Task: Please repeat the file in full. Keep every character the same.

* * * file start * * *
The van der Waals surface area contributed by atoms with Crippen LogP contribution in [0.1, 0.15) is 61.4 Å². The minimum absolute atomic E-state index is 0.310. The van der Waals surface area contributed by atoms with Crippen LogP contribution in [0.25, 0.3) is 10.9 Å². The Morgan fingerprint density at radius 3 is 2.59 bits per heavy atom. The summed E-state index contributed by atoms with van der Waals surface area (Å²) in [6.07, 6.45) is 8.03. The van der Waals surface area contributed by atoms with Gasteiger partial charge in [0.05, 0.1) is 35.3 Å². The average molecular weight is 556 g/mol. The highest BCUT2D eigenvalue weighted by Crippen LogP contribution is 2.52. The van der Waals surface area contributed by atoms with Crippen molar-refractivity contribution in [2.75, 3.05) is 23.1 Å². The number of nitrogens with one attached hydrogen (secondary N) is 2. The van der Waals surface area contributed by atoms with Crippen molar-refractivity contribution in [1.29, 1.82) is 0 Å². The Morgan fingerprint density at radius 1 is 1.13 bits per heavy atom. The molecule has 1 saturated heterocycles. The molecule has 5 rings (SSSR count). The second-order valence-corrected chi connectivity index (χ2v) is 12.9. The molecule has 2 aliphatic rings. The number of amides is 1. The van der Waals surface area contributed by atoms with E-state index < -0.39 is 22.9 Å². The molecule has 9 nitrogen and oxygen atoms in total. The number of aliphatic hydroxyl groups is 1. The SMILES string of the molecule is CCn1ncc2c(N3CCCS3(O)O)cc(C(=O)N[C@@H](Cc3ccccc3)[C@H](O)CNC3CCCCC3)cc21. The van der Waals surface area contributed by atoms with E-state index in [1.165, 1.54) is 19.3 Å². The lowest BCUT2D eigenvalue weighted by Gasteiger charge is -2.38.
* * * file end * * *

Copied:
The van der Waals surface area contributed by atoms with Crippen LogP contribution in [0.1, 0.15) is 61.4 Å². The minimum absolute atomic E-state index is 0.310. The van der Waals surface area contributed by atoms with Crippen LogP contribution in [0.25, 0.3) is 10.9 Å². The Morgan fingerprint density at radius 3 is 2.59 bits per heavy atom. The summed E-state index contributed by atoms with van der Waals surface area (Å²) in [6.07, 6.45) is 8.03. The van der Waals surface area contributed by atoms with Gasteiger partial charge in [0.05, 0.1) is 35.3 Å². The average molecular weight is 556 g/mol. The highest BCUT2D eigenvalue weighted by Crippen LogP contribution is 2.52. The van der Waals surface area contributed by atoms with Crippen molar-refractivity contribution in [2.75, 3.05) is 23.1 Å². The number of nitrogens with one attached hydrogen (secondary N) is 2. The van der Waals surface area contributed by atoms with Crippen molar-refractivity contribution in [1.29, 1.82) is 0 Å². The Morgan fingerprint density at radius 1 is 1.13 bits per heavy atom. The molecule has 1 saturated heterocycles. The molecule has 5 rings (SSSR count). The second-order valence-corrected chi connectivity index (χ2v) is 12.9. The molecule has 2 aliphatic rings. The number of amides is 1. The van der Waals surface area contributed by atoms with E-state index < -0.39 is 22.9 Å². The molecule has 9 nitrogen and oxygen atoms in total. The number of aliphatic hydroxyl groups is 1. The SMILES string of the molecule is CCn1ncc2c(N3CCCS3(O)O)cc(C(=O)N[C@@H](Cc3ccccc3)[C@H](O)CNC3CCCCC3)cc21. The van der Waals surface area contributed by atoms with E-state index in [1.165, 1.54) is 19.3 Å². The lowest BCUT2D eigenvalue weighted by Gasteiger charge is -2.38.